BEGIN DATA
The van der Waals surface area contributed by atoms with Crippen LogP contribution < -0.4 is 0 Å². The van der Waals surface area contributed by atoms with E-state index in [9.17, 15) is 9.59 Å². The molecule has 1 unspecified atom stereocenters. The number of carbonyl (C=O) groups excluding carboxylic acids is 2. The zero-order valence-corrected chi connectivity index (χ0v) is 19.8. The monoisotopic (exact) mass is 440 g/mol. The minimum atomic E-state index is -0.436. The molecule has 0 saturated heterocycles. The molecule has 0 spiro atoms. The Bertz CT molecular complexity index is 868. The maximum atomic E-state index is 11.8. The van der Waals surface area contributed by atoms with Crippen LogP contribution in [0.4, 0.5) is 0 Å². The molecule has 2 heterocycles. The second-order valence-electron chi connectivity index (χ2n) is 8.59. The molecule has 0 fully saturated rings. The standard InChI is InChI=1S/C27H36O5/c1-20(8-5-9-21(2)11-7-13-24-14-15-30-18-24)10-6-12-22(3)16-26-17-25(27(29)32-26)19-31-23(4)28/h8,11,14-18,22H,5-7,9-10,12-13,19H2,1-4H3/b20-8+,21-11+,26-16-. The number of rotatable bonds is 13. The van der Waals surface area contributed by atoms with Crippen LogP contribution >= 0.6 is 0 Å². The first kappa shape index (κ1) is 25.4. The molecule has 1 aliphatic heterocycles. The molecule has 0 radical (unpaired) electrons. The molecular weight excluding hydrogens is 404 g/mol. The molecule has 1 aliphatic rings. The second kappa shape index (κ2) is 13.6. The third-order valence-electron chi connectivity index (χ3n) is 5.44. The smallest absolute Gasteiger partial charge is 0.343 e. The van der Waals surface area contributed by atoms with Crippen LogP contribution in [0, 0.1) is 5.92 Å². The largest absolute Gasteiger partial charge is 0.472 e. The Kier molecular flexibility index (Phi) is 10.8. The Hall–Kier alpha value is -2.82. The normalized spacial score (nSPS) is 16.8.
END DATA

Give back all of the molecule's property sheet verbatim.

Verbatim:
The van der Waals surface area contributed by atoms with Crippen LogP contribution < -0.4 is 0 Å². The van der Waals surface area contributed by atoms with E-state index in [9.17, 15) is 9.59 Å². The molecule has 1 unspecified atom stereocenters. The number of carbonyl (C=O) groups excluding carboxylic acids is 2. The zero-order valence-corrected chi connectivity index (χ0v) is 19.8. The monoisotopic (exact) mass is 440 g/mol. The minimum atomic E-state index is -0.436. The molecule has 0 saturated heterocycles. The molecule has 0 spiro atoms. The Bertz CT molecular complexity index is 868. The maximum atomic E-state index is 11.8. The van der Waals surface area contributed by atoms with Crippen LogP contribution in [0.4, 0.5) is 0 Å². The molecule has 2 heterocycles. The second-order valence-electron chi connectivity index (χ2n) is 8.59. The molecule has 0 fully saturated rings. The standard InChI is InChI=1S/C27H36O5/c1-20(8-5-9-21(2)11-7-13-24-14-15-30-18-24)10-6-12-22(3)16-26-17-25(27(29)32-26)19-31-23(4)28/h8,11,14-18,22H,5-7,9-10,12-13,19H2,1-4H3/b20-8+,21-11+,26-16-. The number of rotatable bonds is 13. The van der Waals surface area contributed by atoms with Crippen LogP contribution >= 0.6 is 0 Å². The first kappa shape index (κ1) is 25.4. The molecule has 1 aliphatic heterocycles. The molecule has 0 radical (unpaired) electrons. The molecular weight excluding hydrogens is 404 g/mol. The molecule has 1 aliphatic rings. The second kappa shape index (κ2) is 13.6. The third-order valence-electron chi connectivity index (χ3n) is 5.44. The smallest absolute Gasteiger partial charge is 0.343 e. The van der Waals surface area contributed by atoms with Crippen LogP contribution in [0, 0.1) is 5.92 Å². The largest absolute Gasteiger partial charge is 0.472 e. The Kier molecular flexibility index (Phi) is 10.8. The Hall–Kier alpha value is -2.82. The normalized spacial score (nSPS) is 16.8.